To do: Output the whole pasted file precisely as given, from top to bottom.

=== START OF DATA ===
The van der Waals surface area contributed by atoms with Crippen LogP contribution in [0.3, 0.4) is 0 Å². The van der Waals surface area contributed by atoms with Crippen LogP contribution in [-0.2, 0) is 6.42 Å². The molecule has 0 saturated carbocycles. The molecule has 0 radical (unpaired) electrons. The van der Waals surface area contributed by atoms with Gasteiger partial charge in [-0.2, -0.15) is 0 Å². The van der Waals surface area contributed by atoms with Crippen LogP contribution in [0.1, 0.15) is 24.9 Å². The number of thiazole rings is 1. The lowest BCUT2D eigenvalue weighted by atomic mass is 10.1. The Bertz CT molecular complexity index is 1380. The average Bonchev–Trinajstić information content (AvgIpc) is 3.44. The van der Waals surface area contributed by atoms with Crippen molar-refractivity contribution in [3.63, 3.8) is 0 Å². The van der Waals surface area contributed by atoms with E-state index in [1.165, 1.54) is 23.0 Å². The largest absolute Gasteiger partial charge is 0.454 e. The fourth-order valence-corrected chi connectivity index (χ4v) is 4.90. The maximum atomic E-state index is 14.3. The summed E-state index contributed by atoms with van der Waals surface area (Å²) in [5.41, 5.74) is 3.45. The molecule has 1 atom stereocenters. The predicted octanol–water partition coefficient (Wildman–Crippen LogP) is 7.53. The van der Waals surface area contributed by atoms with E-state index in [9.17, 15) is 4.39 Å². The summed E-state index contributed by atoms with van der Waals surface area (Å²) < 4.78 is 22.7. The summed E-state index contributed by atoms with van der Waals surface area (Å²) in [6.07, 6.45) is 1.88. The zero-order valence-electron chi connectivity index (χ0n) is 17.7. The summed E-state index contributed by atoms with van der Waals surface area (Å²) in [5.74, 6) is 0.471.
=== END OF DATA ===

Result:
The van der Waals surface area contributed by atoms with Crippen LogP contribution in [0.3, 0.4) is 0 Å². The van der Waals surface area contributed by atoms with Crippen LogP contribution in [-0.2, 0) is 6.42 Å². The molecule has 0 saturated carbocycles. The molecule has 0 radical (unpaired) electrons. The van der Waals surface area contributed by atoms with Gasteiger partial charge in [-0.2, -0.15) is 0 Å². The van der Waals surface area contributed by atoms with Crippen LogP contribution in [0.1, 0.15) is 24.9 Å². The number of thiazole rings is 1. The lowest BCUT2D eigenvalue weighted by atomic mass is 10.1. The Bertz CT molecular complexity index is 1380. The average Bonchev–Trinajstić information content (AvgIpc) is 3.44. The van der Waals surface area contributed by atoms with Crippen molar-refractivity contribution in [3.63, 3.8) is 0 Å². The van der Waals surface area contributed by atoms with E-state index in [1.165, 1.54) is 23.0 Å². The largest absolute Gasteiger partial charge is 0.454 e. The fourth-order valence-corrected chi connectivity index (χ4v) is 4.90. The maximum atomic E-state index is 14.3. The summed E-state index contributed by atoms with van der Waals surface area (Å²) in [5.41, 5.74) is 3.45. The molecule has 1 atom stereocenters. The predicted octanol–water partition coefficient (Wildman–Crippen LogP) is 7.53. The van der Waals surface area contributed by atoms with E-state index in [9.17, 15) is 4.39 Å². The summed E-state index contributed by atoms with van der Waals surface area (Å²) < 4.78 is 22.7. The summed E-state index contributed by atoms with van der Waals surface area (Å²) in [6.07, 6.45) is 1.88. The zero-order valence-electron chi connectivity index (χ0n) is 17.7. The summed E-state index contributed by atoms with van der Waals surface area (Å²) in [5.74, 6) is 0.471.